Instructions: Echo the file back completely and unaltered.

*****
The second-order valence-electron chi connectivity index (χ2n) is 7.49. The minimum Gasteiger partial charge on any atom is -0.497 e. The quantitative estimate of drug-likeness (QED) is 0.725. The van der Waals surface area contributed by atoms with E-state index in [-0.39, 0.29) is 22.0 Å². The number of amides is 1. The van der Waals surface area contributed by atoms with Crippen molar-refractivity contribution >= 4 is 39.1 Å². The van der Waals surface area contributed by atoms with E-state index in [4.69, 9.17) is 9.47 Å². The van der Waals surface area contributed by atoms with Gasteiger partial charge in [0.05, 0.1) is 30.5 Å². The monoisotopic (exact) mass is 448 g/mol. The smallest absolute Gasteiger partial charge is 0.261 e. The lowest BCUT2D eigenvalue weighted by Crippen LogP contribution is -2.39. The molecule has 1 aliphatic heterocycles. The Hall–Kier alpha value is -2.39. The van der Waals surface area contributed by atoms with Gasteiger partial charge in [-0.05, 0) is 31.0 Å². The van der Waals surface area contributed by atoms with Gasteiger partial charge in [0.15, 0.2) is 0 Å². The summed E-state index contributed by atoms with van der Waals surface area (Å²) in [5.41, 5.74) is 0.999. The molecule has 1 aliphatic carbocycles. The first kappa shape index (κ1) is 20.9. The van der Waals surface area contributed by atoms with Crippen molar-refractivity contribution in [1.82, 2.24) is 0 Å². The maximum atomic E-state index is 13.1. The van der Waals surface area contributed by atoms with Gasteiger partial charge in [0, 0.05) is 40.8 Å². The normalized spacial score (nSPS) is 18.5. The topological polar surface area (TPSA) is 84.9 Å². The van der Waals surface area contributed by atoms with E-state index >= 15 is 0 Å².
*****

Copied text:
The second-order valence-electron chi connectivity index (χ2n) is 7.49. The minimum Gasteiger partial charge on any atom is -0.497 e. The quantitative estimate of drug-likeness (QED) is 0.725. The van der Waals surface area contributed by atoms with E-state index in [-0.39, 0.29) is 22.0 Å². The number of amides is 1. The van der Waals surface area contributed by atoms with Crippen molar-refractivity contribution >= 4 is 39.1 Å². The van der Waals surface area contributed by atoms with E-state index in [4.69, 9.17) is 9.47 Å². The van der Waals surface area contributed by atoms with Gasteiger partial charge in [0.05, 0.1) is 30.5 Å². The monoisotopic (exact) mass is 448 g/mol. The smallest absolute Gasteiger partial charge is 0.261 e. The lowest BCUT2D eigenvalue weighted by Crippen LogP contribution is -2.39. The molecule has 1 aliphatic heterocycles. The Hall–Kier alpha value is -2.39. The van der Waals surface area contributed by atoms with Gasteiger partial charge in [-0.05, 0) is 31.0 Å². The van der Waals surface area contributed by atoms with Gasteiger partial charge in [0.15, 0.2) is 0 Å². The summed E-state index contributed by atoms with van der Waals surface area (Å²) in [5.41, 5.74) is 0.999. The molecule has 1 aliphatic carbocycles. The first kappa shape index (κ1) is 20.9. The van der Waals surface area contributed by atoms with Crippen molar-refractivity contribution in [1.82, 2.24) is 0 Å². The maximum atomic E-state index is 13.1. The van der Waals surface area contributed by atoms with Gasteiger partial charge in [0, 0.05) is 40.8 Å². The normalized spacial score (nSPS) is 18.5. The topological polar surface area (TPSA) is 84.9 Å². The van der Waals surface area contributed by atoms with E-state index >= 15 is 0 Å².